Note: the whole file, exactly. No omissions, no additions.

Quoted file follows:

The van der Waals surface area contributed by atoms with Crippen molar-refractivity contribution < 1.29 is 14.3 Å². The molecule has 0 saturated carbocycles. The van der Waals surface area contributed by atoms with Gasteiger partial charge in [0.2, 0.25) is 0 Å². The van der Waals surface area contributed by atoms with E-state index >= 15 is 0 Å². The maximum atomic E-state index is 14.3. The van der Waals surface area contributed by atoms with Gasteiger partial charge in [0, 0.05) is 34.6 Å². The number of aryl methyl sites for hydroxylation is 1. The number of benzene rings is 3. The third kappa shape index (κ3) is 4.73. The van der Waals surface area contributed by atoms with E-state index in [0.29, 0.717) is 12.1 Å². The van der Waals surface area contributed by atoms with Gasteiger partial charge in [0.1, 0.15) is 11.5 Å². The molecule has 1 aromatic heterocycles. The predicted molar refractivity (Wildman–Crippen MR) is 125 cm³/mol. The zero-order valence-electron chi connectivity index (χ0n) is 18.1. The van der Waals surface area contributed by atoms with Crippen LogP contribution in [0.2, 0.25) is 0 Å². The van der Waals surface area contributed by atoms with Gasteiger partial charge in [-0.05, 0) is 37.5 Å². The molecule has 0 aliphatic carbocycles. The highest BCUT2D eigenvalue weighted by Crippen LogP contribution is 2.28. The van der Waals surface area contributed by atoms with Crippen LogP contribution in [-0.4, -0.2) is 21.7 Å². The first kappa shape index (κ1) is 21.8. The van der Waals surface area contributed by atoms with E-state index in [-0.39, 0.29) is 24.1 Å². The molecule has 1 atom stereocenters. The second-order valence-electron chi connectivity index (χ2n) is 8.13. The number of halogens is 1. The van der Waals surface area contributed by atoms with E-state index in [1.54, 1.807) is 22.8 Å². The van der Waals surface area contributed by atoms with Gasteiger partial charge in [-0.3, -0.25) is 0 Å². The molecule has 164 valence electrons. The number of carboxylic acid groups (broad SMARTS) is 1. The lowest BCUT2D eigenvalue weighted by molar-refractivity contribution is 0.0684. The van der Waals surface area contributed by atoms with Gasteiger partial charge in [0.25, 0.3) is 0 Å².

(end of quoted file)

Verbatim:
The van der Waals surface area contributed by atoms with Crippen molar-refractivity contribution < 1.29 is 14.3 Å². The molecule has 0 saturated carbocycles. The van der Waals surface area contributed by atoms with Gasteiger partial charge in [0.2, 0.25) is 0 Å². The van der Waals surface area contributed by atoms with E-state index >= 15 is 0 Å². The maximum atomic E-state index is 14.3. The van der Waals surface area contributed by atoms with Gasteiger partial charge in [0, 0.05) is 34.6 Å². The number of aryl methyl sites for hydroxylation is 1. The number of benzene rings is 3. The third kappa shape index (κ3) is 4.73. The van der Waals surface area contributed by atoms with E-state index in [0.29, 0.717) is 12.1 Å². The van der Waals surface area contributed by atoms with Gasteiger partial charge in [0.1, 0.15) is 11.5 Å². The molecule has 1 aromatic heterocycles. The predicted molar refractivity (Wildman–Crippen MR) is 125 cm³/mol. The zero-order valence-electron chi connectivity index (χ0n) is 18.1. The van der Waals surface area contributed by atoms with Crippen LogP contribution in [0.2, 0.25) is 0 Å². The van der Waals surface area contributed by atoms with Gasteiger partial charge in [-0.05, 0) is 37.5 Å². The molecule has 0 aliphatic carbocycles. The highest BCUT2D eigenvalue weighted by Crippen LogP contribution is 2.28. The van der Waals surface area contributed by atoms with Crippen LogP contribution in [-0.4, -0.2) is 21.7 Å². The first kappa shape index (κ1) is 21.8. The van der Waals surface area contributed by atoms with E-state index in [-0.39, 0.29) is 24.1 Å². The molecule has 1 atom stereocenters. The second-order valence-electron chi connectivity index (χ2n) is 8.13. The number of halogens is 1. The van der Waals surface area contributed by atoms with E-state index in [1.54, 1.807) is 22.8 Å². The van der Waals surface area contributed by atoms with Gasteiger partial charge in [-0.3, -0.25) is 0 Å². The molecule has 164 valence electrons. The number of carboxylic acid groups (broad SMARTS) is 1. The lowest BCUT2D eigenvalue weighted by molar-refractivity contribution is 0.0684. The van der Waals surface area contributed by atoms with Gasteiger partial charge in [0.25, 0.3) is 0 Å².